Hugh Wheelan: We’re in big trouble if a PRI in Person audience vox pop on climate change is right

Investors need to tell policymakers what policies they will back on climate change and how.

Last week’s PRI in Person in San Francisco – the biggest yet with some 1200 people through the door – was a reminder of how far responsible investment has come, and still has to go. We have arrived at the stage of ‘consciousness’ with more people acknowledging and talking about sustainable finance. We must now quickly bring that to clarity of purpose, action and investable outcomes if it is to deliver. A good example of what I mean was delivered by the delegates themselves. In a vox pop survey of the audience by Nathan Fabian, Director of the PRI’s Policy and Research, during a panel titled: “Responsible investment in an age of political divergence: how policymakers in Europe, Asia and the Americas are responding,” the audience was asked which of the following scenarios was most likely for the response to climate change:
A. Orderly transition starting now.
B. Technology will save us.
C. Disorderly policy response.
D. Climate breakdown/fail to transition.
Almost four fifths of respondents (79%) voted for the last two, albeit split clearly between 63% seeing a disorderly transition, and 16% predicting climate breakdown. More attendees at PRI in Person predict a failure to transitionover the potential for technology riding to the rescue (14%) or an orderly transition starting now (just 5%). That is desperately worrying; a disorderly policy response on climate will not come close to solving the problem. Investors have a clear fiduciary role to aggressively lobby for ‘orderly’ regulatory frameworks for action. To this end, RI published a challenging reality check on where we are at with the response to climate change last week.
Encouragingly, there are positive signs of serious regulatory and incentive/investment-based responses to climate change. California, the world’s fifth largest economy, is leading the way.

Indeed, US states are massively stepping up their game, tying sustainable finance into their push-back against Trump’s pull-out from the Paris Agreement: see our recent stories on New York, Chicago and Oregon.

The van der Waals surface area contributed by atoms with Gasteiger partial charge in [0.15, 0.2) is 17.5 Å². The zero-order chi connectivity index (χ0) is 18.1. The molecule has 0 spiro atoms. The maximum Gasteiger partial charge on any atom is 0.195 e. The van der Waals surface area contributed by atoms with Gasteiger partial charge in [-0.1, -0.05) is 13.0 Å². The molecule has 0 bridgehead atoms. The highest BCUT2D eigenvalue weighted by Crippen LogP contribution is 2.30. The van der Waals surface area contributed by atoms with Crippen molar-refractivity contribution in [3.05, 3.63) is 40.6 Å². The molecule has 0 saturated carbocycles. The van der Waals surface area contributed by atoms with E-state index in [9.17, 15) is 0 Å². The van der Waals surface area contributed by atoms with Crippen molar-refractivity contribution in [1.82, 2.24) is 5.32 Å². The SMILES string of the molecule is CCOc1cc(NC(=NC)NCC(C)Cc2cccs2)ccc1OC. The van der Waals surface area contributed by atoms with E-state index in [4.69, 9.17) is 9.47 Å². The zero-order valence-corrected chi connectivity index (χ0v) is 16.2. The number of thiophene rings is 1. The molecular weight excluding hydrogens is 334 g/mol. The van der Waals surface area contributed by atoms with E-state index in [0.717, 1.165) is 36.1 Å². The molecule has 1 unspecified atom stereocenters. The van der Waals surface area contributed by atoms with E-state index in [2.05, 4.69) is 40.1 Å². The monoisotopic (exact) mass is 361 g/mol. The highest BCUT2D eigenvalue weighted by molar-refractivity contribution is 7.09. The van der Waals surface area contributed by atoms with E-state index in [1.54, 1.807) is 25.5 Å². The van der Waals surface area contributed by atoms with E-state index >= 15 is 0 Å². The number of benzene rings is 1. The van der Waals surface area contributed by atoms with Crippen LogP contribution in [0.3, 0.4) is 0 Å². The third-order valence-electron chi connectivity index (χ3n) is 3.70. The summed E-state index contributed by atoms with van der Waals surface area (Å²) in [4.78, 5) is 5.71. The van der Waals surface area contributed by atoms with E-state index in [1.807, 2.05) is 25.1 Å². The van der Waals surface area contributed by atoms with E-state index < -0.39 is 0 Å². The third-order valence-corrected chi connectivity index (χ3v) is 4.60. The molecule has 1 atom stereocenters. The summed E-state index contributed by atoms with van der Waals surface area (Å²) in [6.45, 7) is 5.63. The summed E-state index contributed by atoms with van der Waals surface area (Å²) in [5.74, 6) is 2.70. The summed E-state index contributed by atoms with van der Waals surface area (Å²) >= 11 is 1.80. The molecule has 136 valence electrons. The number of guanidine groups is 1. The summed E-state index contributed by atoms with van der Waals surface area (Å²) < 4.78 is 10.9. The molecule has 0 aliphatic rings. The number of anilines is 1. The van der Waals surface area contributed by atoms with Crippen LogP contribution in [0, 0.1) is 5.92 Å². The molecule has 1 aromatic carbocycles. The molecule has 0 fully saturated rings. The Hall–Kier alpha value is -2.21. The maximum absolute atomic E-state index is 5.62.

In other progressive policy news, the Green Bond Pledge signed by the likes of the City of Mexico, and the state treasurers of California, New Mexico and Rhode Island and cities including San Francisco, which hopes to contribute to US$1 trillion-worth of green bonds issued by end 2020, is essential because it’s new money hypothecated to low carbon infra. This is where the
green bond market must be if it is to deliver real additional CO2 reductions. Likewise, the EU needs to get its incentive story straight in its Action Plan on Sustainable Finance, broadly incorporated in the proposed Green Supporting Factor, which proposes that existing capital requirements for banks be relaxed in order to promote climate friendly investments in areas like green infrastructure. It has come under fire from national supervisors and member states who fear a dismantling of credit controls put in place after the financial crisis, which is a fair call.
Martin Spolc, Head of Unit, Capital Markets Union, DG Financial Stability, Financial Services and Capital Markets Union at the European Commission (EC), told PRI in Person that the EC’s Vice-President Valdis Dombrovskis has stated that financial stability will never be compromised and would be paramount in any final proposals. Spolc said the Commission was still working on potential solutions to the Green Supporting Factor proposal with the French and Dutch central banks. These need to arrive quickly and potently if the Action Plan is to be rescued from being an overly bureaucratic initiative.
On the same panel, Robert Li, Senior Vice President & Investment Strategist, International Business at China Asset Management Company, one of the country’sbiggest fund managers, said China’s ecological and environmental reform programme started in 2016 was being developed at a level of “national strategic importance.” He said the framework document for the reforms focused on developing a green credit system, promotion of green investment and insurance products, and new laws on environmental protection, clean air and alleviating water stress. Pilot programmes, he said, were now being developed and engagement is taking place with public companies for feedback. The reforms are scheduled for full implementation in 2020.
In the grand scheme, however, these developments – while positive – fall far short of the ‘shifting trillions’ we know is needed.
As Fiona Reynolds, the PRI’s CEO, pointed out: “The world is not moving at the speed, pace and urgency that’s required. Either we will have Paris agreement aligned investments, or there will be a late attempt to right this. A policy response is going to be required.”
She’s right. We need to get serious up-front about what those policy responses should be and how investors can clearly support them. The PRI membership must lead here. Alongside real, measurable work on climate data and comparison, CO2 reduction engagement results (in line with Paris) and lobbying against fossil fuel incentives, it needs to tell policymakers what policies it will back and how. And now. Time is running out.